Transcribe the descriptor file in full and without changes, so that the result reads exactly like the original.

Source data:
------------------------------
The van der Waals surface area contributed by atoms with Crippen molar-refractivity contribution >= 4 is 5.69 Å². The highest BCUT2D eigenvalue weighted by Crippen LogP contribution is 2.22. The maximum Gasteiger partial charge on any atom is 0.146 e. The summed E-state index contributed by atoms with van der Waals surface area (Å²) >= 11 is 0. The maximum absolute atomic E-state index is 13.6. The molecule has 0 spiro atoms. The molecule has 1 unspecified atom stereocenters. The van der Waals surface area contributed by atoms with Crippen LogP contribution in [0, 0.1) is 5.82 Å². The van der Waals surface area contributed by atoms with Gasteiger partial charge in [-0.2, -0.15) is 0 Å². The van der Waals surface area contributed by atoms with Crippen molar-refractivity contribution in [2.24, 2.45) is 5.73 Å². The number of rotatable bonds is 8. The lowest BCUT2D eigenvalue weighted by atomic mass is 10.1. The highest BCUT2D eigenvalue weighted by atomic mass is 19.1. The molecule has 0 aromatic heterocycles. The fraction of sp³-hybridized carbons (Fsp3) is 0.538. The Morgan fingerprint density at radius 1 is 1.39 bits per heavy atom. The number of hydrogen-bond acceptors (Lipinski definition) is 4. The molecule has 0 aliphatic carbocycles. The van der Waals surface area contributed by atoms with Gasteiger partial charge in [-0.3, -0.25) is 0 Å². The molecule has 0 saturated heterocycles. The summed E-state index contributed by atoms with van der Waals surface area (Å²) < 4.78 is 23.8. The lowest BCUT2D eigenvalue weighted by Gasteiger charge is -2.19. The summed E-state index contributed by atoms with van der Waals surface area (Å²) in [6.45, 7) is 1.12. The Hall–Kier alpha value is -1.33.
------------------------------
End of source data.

The van der Waals surface area contributed by atoms with Crippen molar-refractivity contribution >= 4 is 5.69 Å². The highest BCUT2D eigenvalue weighted by Crippen LogP contribution is 2.22. The maximum Gasteiger partial charge on any atom is 0.146 e. The summed E-state index contributed by atoms with van der Waals surface area (Å²) >= 11 is 0. The maximum absolute atomic E-state index is 13.6. The molecule has 0 spiro atoms. The molecule has 1 unspecified atom stereocenters. The van der Waals surface area contributed by atoms with Crippen LogP contribution in [0, 0.1) is 5.82 Å². The van der Waals surface area contributed by atoms with Gasteiger partial charge in [-0.2, -0.15) is 0 Å². The van der Waals surface area contributed by atoms with Crippen molar-refractivity contribution in [2.24, 2.45) is 5.73 Å². The number of rotatable bonds is 8. The lowest BCUT2D eigenvalue weighted by atomic mass is 10.1. The highest BCUT2D eigenvalue weighted by atomic mass is 19.1. The molecule has 0 aromatic heterocycles. The fraction of sp³-hybridized carbons (Fsp3) is 0.538. The Morgan fingerprint density at radius 1 is 1.39 bits per heavy atom. The number of hydrogen-bond acceptors (Lipinski definition) is 4. The molecule has 0 aliphatic carbocycles. The van der Waals surface area contributed by atoms with Gasteiger partial charge in [-0.3, -0.25) is 0 Å². The molecule has 0 saturated heterocycles. The summed E-state index contributed by atoms with van der Waals surface area (Å²) < 4.78 is 23.8. The lowest BCUT2D eigenvalue weighted by Gasteiger charge is -2.19. The summed E-state index contributed by atoms with van der Waals surface area (Å²) in [6.45, 7) is 1.12. The Hall–Kier alpha value is -1.33.